- Drawings! I like to offer some customer appreciation around this time of year—with each Etsy order, new blog subscriber, new Facebook follower, or new Ravelry project through Dec 15th, your name will be entered into a drawing. I’ll be giving away three $25 gift certificates on Dec 16th.
- Speaking of gift certificates, I can offer them in any dollar amount. These make fabulous gifts, as do my yarn club membership packages. You may want to add these to your holiday wish or gift giving list!
- Event schedule:Belling ham Farmer’s Market on Saturdays, Urban Craft Uprising in Seattle Dec 7th and 8th, and Crafty Wonderland in Portland Dec 14th and 15th.
- SHOP EARLY FOR THE BEST SELECTION! I have SO many upcoming events, don’t wait until the last moment!
I’m serious about those yarn club memberships making great gifts. Don’t forget to put it on your wish list! I have them in 3, 6, and 12 month increments, you can get handspun or sock yarn or a combination of both. You can upgrade any of them to a deluxe membership which includes luxury fibers and art yarns…oh the possibilities! I have had several customers use their membership to make a sweater or wrap–I chose themed colors (fall, jewel tones, etc) and each month was a new and wonderful addition to their growing project.
Speaking of projects, I have a couple to share. The first is a lovely lace cowl made with 1/3 of a skein of sock yarn-the pattern is free on Ravelry here: http://www.ravelry.com/patterns/library/horseshoe-lace-cowl
I didn’t make this one myself, I did a trade with a wonderful woman on Ravelry…but I think I’d better start knitting because I can make three of these babies from one skein and they’ll make excellent gifts!
The next one is a cowl I made a couple of years ago. The pattern was on my blog, but I can’t seem to locate it. It is super easy, a great use of art yarn, and uses less than one skein. Plus, it can be used as a cowl or headband…what’s not to love?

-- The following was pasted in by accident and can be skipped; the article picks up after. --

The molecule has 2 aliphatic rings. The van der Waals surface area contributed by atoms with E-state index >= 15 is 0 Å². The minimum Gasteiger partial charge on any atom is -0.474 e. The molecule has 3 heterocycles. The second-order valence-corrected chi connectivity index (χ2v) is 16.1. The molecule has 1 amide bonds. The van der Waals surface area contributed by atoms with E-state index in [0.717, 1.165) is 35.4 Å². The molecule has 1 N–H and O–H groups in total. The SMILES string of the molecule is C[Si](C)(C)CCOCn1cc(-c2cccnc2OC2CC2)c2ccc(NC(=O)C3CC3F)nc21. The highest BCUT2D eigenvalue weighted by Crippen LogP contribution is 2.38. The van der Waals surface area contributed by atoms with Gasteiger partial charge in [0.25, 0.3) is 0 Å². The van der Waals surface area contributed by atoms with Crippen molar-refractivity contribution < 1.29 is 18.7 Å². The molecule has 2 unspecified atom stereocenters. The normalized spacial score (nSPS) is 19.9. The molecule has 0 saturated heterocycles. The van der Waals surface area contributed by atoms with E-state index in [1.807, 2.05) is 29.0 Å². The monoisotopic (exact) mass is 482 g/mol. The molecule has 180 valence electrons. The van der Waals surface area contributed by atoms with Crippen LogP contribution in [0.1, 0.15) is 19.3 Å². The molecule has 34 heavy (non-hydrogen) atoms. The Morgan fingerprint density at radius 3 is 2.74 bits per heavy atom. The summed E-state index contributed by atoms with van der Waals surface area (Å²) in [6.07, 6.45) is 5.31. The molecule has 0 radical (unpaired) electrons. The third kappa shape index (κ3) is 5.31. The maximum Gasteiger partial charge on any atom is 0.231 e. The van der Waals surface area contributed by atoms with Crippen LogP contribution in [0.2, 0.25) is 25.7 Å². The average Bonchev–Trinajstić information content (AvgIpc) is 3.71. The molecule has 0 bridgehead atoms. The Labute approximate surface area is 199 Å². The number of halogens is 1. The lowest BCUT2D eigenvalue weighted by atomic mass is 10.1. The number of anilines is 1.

This pattern uses Yarnarchy art yarn, made with uncarded locks of kid mohair. I find the woven look of the seed stitch to look great with the contrast of the unruly locks. The photos feature the Haint colorway, made with handpainted roving in smoky charcoal and ebony paired with bright sulphur yellow mohair locks. You’ll need about 80 yards of yarn (heavy worsted, about 2.8 oz per 100 yards), and size 7 or 8 needles.
Cast on 22 stitches.
Row 1: K1, P1 to end
Row 2: P1, K1 to end
Continue in this manner until the cowl measures about 20-22 inches in length (depending on head /neck size and desired fit). Beginning with a row 1, K,P,K,P Bind Off 1, continue to end. You should have 17 stitches on your needle, with a bound off stitch on every 3rd stitch.
On the next row, begin with the P1, K1 pattern but cast on one stitch in each place where one was bound off previously. This should return you to 22 stitches on your needle, and 5 small evenly placed button holes across the edge. Knit 1 row, then bind off next row.
If you want to use larger buttons, you can bind off two and adjust spacing to include 4 buttonholes. I generally prefer to make tighter buttonholes as they have a tendency to grow over time. I rarely if ever unbutton my cowl, preferring to slide it over my head. This means the buttonholes can be fairly tight.
Sew 7/8” or 1” buttons on the opposite end and you’re ready to go!
If the locks are not popping out as you’d like, take a small crochet hook to pull the ends through to the right side of the fabric.